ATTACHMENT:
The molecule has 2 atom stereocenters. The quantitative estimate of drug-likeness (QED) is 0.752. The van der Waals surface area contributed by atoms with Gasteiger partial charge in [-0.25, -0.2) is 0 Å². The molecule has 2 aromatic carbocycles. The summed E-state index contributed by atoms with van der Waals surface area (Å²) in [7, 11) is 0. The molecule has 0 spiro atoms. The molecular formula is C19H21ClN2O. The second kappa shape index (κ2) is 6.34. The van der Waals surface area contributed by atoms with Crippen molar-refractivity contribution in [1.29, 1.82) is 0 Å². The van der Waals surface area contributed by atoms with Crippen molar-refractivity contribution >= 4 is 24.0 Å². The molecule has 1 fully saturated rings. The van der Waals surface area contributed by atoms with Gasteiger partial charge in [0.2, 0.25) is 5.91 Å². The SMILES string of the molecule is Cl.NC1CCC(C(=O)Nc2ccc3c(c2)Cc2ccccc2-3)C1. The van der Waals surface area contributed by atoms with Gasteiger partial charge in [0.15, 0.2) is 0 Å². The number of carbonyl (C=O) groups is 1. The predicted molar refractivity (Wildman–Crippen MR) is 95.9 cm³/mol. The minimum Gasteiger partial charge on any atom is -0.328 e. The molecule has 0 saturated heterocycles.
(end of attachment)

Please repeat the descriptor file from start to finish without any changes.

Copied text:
The molecule has 2 atom stereocenters. The quantitative estimate of drug-likeness (QED) is 0.752. The van der Waals surface area contributed by atoms with Gasteiger partial charge in [-0.25, -0.2) is 0 Å². The molecule has 2 aromatic carbocycles. The summed E-state index contributed by atoms with van der Waals surface area (Å²) in [7, 11) is 0. The molecule has 0 spiro atoms. The molecular formula is C19H21ClN2O. The second kappa shape index (κ2) is 6.34. The van der Waals surface area contributed by atoms with Crippen molar-refractivity contribution in [1.29, 1.82) is 0 Å². The van der Waals surface area contributed by atoms with Crippen molar-refractivity contribution >= 4 is 24.0 Å². The molecule has 1 fully saturated rings. The van der Waals surface area contributed by atoms with Gasteiger partial charge in [0.2, 0.25) is 5.91 Å². The SMILES string of the molecule is Cl.NC1CCC(C(=O)Nc2ccc3c(c2)Cc2ccccc2-3)C1. The van der Waals surface area contributed by atoms with Gasteiger partial charge in [0.15, 0.2) is 0 Å². The number of carbonyl (C=O) groups is 1. The predicted molar refractivity (Wildman–Crippen MR) is 95.9 cm³/mol. The minimum Gasteiger partial charge on any atom is -0.328 e. The molecule has 0 saturated heterocycles.